Kras(G12D) and p(53) Mutation Cause Primary intrahepatic Cholangiocarcinoma

James P. Wilmot Cancer Center, University of Rochester School of Medicine, Rochester, New York 14642, USA.
Cancer Research (Impact Factor: 9.28). 02/2012; 72(6):1557-67. DOI: 10.1158/0008-5472.CAN-11-3596
Source: PubMed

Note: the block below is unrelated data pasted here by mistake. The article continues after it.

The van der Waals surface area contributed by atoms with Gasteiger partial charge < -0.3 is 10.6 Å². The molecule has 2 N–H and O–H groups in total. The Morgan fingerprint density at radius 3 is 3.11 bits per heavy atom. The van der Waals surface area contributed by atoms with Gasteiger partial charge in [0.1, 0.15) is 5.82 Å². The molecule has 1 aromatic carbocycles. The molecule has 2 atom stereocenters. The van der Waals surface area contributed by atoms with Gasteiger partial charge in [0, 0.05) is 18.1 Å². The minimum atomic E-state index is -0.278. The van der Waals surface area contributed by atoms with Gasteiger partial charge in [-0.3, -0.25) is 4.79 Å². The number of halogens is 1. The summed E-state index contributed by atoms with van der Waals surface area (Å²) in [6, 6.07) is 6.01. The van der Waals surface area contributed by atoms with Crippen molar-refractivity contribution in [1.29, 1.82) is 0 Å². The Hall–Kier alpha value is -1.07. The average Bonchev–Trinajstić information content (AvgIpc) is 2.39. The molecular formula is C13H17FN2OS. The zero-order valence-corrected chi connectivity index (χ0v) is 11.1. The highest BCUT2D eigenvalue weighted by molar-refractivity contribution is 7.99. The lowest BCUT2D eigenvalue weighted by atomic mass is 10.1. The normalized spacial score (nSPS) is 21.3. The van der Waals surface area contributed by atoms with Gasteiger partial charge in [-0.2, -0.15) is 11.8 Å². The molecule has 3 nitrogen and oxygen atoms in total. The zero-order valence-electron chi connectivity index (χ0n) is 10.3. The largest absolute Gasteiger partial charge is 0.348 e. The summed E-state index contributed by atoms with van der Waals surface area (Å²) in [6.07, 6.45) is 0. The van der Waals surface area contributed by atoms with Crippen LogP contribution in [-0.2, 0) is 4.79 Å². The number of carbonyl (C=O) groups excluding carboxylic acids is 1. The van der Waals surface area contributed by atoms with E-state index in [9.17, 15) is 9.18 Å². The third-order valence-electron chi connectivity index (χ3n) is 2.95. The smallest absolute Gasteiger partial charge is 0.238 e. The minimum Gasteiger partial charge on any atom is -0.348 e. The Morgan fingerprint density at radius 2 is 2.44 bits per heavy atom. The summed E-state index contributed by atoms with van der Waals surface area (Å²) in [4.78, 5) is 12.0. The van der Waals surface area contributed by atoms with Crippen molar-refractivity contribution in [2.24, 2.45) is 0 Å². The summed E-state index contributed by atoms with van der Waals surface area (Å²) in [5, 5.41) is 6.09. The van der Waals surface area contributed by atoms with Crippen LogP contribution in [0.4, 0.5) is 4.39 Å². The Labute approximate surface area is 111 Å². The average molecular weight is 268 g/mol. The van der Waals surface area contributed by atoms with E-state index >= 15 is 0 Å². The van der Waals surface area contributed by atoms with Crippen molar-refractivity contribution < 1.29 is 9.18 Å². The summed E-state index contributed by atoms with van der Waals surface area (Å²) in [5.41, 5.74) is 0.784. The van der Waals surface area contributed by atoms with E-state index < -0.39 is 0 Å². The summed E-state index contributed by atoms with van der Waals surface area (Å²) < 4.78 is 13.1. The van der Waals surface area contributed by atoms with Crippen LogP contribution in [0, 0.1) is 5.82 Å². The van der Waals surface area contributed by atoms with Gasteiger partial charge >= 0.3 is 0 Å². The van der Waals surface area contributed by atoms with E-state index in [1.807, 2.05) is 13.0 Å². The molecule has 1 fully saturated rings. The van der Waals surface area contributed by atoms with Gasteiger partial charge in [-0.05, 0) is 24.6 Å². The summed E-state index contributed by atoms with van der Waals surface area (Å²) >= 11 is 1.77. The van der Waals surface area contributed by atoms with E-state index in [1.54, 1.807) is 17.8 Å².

ABSTRACT Intrahepatic cholangiocarcinoma (IHCC) is a primary cancer of the liver with an increasing incidence and poor prognosis. Preclinical studies of the etiology and treatment of this disease are hampered by the relatively small number of available IHCC cell lines or genetically faithful animal models. Here we report the development of a genetically engineered mouse model of IHCC that incorporates two of the most common mutations in human IHCC, activating mutations of Kras (Kras(G12D)) and deletion of p53. Tissue-specific activation of Kras(G12D) alone resulted in the development of invasive IHCC with low penetrance and long latency. Latency was shortened by combining Kras(G12D) activation with heterozygous or homozygous deletion of p53 (mean survival of 56 weeks vs. 19 weeks, respectively), which also resulted in widespread local and distant metastasis. Serial analysis showed that the murine models closely recapitulated the multistage histopathologic progression of the human disease, including the development of stroma-rich tumors and the premalignant biliary lesions, intraductal papillary biliary neoplasms (IPBN), and Von Meyenburg complexes (VMC; also known as biliary hamartomas). These findings establish a new genetically and histopathologically faithful model of IHCC and lend experimental support to the hypothesis that IPBN and VMC are precursors to invasive cancers.

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